We know that we have one moon but recently study says another. Shocking story revealed by expert that Earth technically has two natural satellites. Experts used a cutting-edge computer technology to run simulations on the movements of 10 million asteroids that pass close to the planet.
They then compared the simulations against the paths of 18,000 space rocks that have been sucked into the Earth’s orbit. But before you get too excited, this doesn’t mean Earth is actually being orbited by two massive, white moons.
What it means is the planet is being continually circled by more than one natural satellite. Results from the test showed at least one asteroid is generally orbiting Earth at any given time.
But these rocks usually measuring no more than a few feet wide –are nothing compared to the 2,000 mile-diameter moon. These asteroids are on average caught in the orbit for roughly nine months, but scientists say they can be stuck there for decades.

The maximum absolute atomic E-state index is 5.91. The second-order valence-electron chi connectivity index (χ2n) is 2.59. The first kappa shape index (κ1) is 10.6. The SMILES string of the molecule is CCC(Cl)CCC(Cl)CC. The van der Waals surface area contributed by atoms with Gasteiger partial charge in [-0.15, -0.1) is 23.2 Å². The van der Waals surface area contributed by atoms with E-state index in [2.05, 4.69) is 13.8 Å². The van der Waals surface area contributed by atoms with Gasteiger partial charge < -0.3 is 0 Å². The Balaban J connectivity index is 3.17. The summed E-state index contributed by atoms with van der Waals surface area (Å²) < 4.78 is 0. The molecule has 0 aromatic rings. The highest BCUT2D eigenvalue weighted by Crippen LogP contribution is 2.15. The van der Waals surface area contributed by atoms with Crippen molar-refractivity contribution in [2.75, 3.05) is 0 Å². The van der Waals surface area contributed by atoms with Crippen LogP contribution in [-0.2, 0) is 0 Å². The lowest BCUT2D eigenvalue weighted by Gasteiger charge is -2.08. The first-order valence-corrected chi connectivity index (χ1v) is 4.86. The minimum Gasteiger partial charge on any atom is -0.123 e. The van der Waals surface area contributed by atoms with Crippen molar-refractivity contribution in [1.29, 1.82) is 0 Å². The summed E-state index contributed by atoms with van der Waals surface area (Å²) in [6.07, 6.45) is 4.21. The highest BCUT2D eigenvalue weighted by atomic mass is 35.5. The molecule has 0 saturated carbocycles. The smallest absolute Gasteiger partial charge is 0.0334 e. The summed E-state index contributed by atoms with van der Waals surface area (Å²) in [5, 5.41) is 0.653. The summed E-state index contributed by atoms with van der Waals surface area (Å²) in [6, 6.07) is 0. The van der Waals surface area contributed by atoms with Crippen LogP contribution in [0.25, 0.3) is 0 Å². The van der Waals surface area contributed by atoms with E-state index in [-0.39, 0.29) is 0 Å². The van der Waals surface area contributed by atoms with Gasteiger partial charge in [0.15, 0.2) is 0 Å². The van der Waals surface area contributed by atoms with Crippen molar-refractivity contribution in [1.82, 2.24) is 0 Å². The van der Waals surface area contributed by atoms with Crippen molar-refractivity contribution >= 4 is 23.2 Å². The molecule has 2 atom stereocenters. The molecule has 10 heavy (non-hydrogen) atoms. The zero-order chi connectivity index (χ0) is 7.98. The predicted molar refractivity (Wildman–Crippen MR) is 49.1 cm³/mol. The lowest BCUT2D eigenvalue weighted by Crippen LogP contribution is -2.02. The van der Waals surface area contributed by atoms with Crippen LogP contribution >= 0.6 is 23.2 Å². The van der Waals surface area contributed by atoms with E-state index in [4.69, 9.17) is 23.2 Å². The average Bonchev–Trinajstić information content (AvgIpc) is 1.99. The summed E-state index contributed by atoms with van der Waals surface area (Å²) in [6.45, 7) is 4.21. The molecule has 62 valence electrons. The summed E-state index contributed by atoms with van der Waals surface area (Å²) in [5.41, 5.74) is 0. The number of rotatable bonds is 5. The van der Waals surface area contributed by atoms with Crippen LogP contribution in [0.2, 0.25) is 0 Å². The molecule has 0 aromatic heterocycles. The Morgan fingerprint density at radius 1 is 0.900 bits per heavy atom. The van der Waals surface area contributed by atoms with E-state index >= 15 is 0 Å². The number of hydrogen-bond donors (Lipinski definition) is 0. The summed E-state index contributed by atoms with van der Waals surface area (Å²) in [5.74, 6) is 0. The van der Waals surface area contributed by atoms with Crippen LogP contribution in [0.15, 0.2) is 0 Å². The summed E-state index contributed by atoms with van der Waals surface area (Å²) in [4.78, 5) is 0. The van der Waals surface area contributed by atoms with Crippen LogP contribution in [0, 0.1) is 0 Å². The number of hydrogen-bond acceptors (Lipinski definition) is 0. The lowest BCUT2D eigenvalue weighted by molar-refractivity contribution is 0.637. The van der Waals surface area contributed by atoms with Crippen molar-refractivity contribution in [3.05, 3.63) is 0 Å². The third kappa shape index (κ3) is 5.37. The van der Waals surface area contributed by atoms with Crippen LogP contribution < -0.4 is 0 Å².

The mini-moons do not have a normal orbit though, with the simulation revealing they twist erratically due to gravitational pull. It is hoped that in the future, one of them could be caught, which experts hope would help shed light on how the solar system was formed.
Study co-author Robert Jedicke, of the University of Hawaii, said: “Mini-moons are scientifically extremely interesting.
“A mini-moon could someday be brought back to Earth, giving us a low-cost way to examine a sample of material that has not changed much since the beginning of our solar system over 4.6 billion years ago.”
Another co-author, Jeremie Vaubaillon of the Paris Observatory, said: “This was one of the largest and longest computations I’ve ever done. “If you were to try to do this on your home computer, it would take about six years.”